During its final years and under the direction of Gerald Pratley, the Stratford Film Festival premiered signature works by some of the world's foremost directors of cinema: Akira Kurosawa, Louis Malle, Andrzej Wajda being among those whose works this writer recalls with particular delight. Their films were introduced by brief and insightful talks by Mr. Pratley, then Director as well of the Ontario Film Institute. Mr. Pratley also led early morning seminars in which directors, producers, members of the crew or cast of the films being shown often participated, further enriching each year's ten day festival.

For some of those of us who habitually attended, the Stratford Film Festival was an introduction to the vibrant art form of film, for others a laboratory for further study. We can all feel gratitude to the staff of that forerunner of Toronto's current Film Festival in our celebration of the latter's silver anniversary year.

Yours sincerely,
Katharine Alling

Author Information

Gerald PRATLEY, OC, LLD, started his career as film critic with the CBC. In 1969, he founded the Ontario Film Institute which he directed until 1990. He has written several books and numerous articles on film, including Torn Sprockets, a history of Canadian cinema. He taught Film History in universities in Toronto and Waterloo, Canada and holds three honorary degrees from Canadian and US universities. 

Gerald A. Pratley (1923-2011) was born and educated in London, England, and came to Canada in 1946. He started working in Toronto for the CBC as a scriptwriter. He was drawn toward working in motion pictures, and became, in 1948, the CBC's first film critic and commentator.

Gerald Pratley broadcast three programmes a week, Pratley at the Movies, The Movie Scene, Music From the Films, and others, until 1975. During this time he also became the first post-war chairman of the Toronto Film Society, chairman of the Toronto and District Film Council and co-founder of the A-G-E Film Society and correspondent for international magazines such as Films and Filming, Film In Review, Variety, Hollywood Quarterly and International Film Guide. During the 1950s he wrote for Canadian Film Weekly and Canadian Film Digest.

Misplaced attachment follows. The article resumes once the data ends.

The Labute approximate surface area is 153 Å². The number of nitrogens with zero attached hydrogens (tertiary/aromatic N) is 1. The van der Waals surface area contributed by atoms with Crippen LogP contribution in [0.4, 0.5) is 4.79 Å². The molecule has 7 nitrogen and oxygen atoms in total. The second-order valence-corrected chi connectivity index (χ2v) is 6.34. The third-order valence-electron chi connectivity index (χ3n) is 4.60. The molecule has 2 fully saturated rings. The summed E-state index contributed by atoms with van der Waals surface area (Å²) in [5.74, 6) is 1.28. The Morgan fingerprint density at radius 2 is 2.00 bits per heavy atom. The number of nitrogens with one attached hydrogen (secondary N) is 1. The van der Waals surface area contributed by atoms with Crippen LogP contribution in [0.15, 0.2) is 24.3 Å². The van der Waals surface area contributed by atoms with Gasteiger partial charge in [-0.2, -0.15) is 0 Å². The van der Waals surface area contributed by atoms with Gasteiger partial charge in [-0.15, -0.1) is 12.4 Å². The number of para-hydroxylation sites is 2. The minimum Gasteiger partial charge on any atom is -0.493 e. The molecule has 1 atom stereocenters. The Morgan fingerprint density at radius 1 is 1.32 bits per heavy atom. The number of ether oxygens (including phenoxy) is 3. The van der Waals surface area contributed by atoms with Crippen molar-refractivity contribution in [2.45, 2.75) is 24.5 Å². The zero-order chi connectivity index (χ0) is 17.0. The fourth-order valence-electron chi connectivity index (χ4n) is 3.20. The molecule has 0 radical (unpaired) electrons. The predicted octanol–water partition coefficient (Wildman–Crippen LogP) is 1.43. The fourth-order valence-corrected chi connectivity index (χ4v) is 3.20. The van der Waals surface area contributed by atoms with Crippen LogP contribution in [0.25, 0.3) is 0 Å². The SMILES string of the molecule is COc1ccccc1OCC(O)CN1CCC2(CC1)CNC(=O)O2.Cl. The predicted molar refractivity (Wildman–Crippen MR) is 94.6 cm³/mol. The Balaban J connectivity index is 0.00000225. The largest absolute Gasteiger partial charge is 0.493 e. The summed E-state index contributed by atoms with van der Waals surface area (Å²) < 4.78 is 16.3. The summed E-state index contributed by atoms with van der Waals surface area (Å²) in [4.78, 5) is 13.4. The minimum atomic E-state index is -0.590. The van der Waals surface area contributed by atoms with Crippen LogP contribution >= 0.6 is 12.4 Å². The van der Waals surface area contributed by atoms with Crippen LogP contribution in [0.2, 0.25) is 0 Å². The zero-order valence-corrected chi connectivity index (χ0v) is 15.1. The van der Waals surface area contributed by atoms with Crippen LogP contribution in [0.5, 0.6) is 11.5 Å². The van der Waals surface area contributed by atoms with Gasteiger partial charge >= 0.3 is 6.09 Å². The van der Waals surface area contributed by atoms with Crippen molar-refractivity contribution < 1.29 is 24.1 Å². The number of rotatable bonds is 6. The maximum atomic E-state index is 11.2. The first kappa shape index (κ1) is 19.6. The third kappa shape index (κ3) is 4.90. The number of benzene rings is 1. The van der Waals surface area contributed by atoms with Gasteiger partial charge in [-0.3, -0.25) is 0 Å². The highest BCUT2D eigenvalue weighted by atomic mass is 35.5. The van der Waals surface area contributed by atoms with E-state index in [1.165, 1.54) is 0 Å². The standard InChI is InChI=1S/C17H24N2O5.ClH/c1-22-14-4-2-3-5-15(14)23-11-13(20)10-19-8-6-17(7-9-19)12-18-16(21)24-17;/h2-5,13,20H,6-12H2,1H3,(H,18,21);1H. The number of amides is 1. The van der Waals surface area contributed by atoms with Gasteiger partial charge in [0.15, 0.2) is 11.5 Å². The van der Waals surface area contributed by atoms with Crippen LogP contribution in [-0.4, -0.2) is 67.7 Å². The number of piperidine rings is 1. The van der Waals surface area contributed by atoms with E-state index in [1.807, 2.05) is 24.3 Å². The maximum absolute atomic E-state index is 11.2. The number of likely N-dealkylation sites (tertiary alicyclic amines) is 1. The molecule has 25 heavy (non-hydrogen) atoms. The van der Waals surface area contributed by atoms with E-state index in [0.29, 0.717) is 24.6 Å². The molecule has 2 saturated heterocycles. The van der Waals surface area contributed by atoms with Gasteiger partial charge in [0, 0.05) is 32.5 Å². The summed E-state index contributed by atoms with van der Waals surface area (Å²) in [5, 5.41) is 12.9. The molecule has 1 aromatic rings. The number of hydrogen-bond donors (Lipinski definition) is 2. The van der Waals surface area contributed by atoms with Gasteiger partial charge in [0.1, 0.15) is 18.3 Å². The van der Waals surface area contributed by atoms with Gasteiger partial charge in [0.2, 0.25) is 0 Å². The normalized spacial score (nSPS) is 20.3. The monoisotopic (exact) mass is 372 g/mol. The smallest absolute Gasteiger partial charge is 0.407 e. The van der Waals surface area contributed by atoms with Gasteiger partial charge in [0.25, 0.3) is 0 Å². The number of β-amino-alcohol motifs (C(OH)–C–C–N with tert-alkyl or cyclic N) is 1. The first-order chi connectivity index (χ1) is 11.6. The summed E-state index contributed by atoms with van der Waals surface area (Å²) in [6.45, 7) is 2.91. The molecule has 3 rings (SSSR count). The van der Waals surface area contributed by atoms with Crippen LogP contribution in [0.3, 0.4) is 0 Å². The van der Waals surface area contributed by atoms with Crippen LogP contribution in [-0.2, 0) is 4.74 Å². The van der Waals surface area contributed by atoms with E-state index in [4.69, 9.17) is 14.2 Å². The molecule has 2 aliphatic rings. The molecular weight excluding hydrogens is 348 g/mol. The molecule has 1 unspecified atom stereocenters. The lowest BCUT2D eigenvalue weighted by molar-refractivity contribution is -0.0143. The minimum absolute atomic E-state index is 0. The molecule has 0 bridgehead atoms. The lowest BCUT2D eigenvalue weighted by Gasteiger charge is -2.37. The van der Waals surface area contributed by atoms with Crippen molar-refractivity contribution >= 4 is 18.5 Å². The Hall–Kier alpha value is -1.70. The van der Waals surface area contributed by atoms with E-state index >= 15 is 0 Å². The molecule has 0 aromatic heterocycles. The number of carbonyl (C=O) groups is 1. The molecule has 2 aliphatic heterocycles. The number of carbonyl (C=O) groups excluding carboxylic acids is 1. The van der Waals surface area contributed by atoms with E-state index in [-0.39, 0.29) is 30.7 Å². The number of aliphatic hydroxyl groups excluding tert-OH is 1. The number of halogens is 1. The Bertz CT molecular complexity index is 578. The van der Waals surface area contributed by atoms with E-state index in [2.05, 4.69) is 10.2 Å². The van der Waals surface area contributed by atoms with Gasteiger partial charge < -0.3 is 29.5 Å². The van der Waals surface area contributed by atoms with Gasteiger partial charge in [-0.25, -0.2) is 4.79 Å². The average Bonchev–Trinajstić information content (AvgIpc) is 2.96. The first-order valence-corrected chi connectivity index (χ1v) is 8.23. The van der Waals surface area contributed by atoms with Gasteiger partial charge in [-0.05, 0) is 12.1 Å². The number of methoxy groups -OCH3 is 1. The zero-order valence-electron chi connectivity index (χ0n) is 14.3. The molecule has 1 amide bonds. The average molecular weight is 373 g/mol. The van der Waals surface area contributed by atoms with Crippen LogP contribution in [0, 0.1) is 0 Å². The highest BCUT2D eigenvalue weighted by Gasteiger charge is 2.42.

He became known as a speaker on all aspects of motion picture art and industry, and was invited to teach film history at the University of Toronto, York University, University of Waterloo, Seneca College and Ryerson Polytechnical University, with individual lectures being given at many other Canadian and US universities and colleges. He has served as a member of various judging panels of competitions and festivals, being one of the members of the first Canadian Film Awards in 1949.

From 1970 to 1975 he was the director of the Stratford (Ontario) International Film Festival, and from 1969 to 1976 he was Chairman of the International Jury of the Canadian Film Awards. He has attended all the world's leading festivals of film, and in particular, for 30 years, the Cannes Festival as CBC correspondent. He has written six books, The Films of Frankenheimer: Forty Years in Film; The Cinema of John Frankenheimer; The Cinema of Otto Preminger; The Cinema of David Lean; The Cinema of John Huston, and Torn Sprockets, a history of the Canadian cinema.

Gerald Pratley has served on the Advisory Boards of the film departments of Ryerson Polytechnical University and Humber College, and as a member of the programme committee of TV Ontario. In 1968 he became the founder-director of the Ontario Film Institute of the Province of Ontario, an organization which has distinguished itself in archival holdings and public service and is known since 1990 as the Cinematheque of Ontario. He taught Film History courses at the Department of Film and Photography, Ryerson Polytechnic University, Toronto and the University of Waterloo.

In 1984, Gerald Pratley was made a Member of the Order of Canada and in 2003 Officer of the Order of Canada for his service to Canada through film appreciation. He holds Honorary Degrees in Letters and Fine Arts from York and Waterloo Universities (Ont., Canada) and Bowling Green State University (Ohio, USA).

In 2002, Gerald Pratley received a Special Genie Award from the Academy of Canadian Cinema & Television in recognition of his lifelong dedication to the promotion and his exceptional support of Canadian cinema.

He died on 14 March 2011 in Ontario, Canada.